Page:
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Does it matter to you how much your partner earns?

(767 Posts)
brusslesprout Tue 07-Jan-14 23:52:45

Not wanting to start a debate or anything like that just a general musing really if this is a really important factor for everyone?

I wonder when looking at the bigger picture does it make the relationship better/easier?

My bf doesn't earn much which bothers me a little sometimes but on the same merit has no debts or bad spending habits as he's always had to be careful.

Growing up my Dad had quite a well paid job but isn't too good with money so still is in a lot of debt when he should be relaxing into retirement.

So yes does it matter in the grand scheme of things?

LaQueenOfTheNewYear Tue 14-Jan-14 13:18:29

Yes, it does matter to me.

What very first attracted me to DH was that he was very ambitious and that he was never going to be a 9-5 plodder - he had set up his first company before even leaving university.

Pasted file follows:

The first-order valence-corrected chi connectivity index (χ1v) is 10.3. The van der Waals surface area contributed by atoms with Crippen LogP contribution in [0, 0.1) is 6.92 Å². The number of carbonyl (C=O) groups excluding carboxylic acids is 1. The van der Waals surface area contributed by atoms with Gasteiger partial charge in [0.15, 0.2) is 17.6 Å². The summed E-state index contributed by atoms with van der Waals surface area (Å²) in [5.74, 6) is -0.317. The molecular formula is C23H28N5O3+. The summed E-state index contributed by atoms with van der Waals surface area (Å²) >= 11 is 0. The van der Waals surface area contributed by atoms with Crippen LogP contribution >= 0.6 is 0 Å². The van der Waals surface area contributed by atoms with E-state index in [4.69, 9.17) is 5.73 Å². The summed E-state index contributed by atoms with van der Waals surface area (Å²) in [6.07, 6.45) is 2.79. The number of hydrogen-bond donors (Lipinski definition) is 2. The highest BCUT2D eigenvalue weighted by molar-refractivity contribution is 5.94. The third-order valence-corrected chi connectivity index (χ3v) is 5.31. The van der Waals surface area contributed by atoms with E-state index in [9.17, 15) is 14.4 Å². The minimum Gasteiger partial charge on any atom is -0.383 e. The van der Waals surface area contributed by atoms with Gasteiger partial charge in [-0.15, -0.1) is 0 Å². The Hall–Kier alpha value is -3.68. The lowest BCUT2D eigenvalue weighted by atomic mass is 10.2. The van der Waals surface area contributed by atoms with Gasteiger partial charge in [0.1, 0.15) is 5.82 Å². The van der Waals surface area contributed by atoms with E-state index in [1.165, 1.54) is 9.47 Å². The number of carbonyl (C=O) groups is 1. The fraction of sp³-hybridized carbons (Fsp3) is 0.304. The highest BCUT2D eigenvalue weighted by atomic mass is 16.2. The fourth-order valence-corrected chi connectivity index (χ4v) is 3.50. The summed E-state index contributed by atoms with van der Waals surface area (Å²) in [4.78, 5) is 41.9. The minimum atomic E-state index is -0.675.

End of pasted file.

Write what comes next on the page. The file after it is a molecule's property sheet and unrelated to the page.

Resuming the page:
Having said that, we've had some very lean financial times, and believe me, there is nothing romantic about lying awake at night stressing about money. That type of worry wears very, very thin very quickly - it eats away at you, and erodes you and your relationship.

Having money just makes life so much smoother.

LauraBridges Tue 14-Jan-14 17:53:05

I think we can agree that it is wise that parents ensure both daughters and sons equally realise how important being able to support yourself an earn a living is rather than bringing up daughters to think all you do is marry and then a man keeps you. The latter is too risky.

None of us want our children to suffer although if you have a reasonable amount of money you do need to consider how not to make things so easy for children they don't work at all which is common with some rich people's children.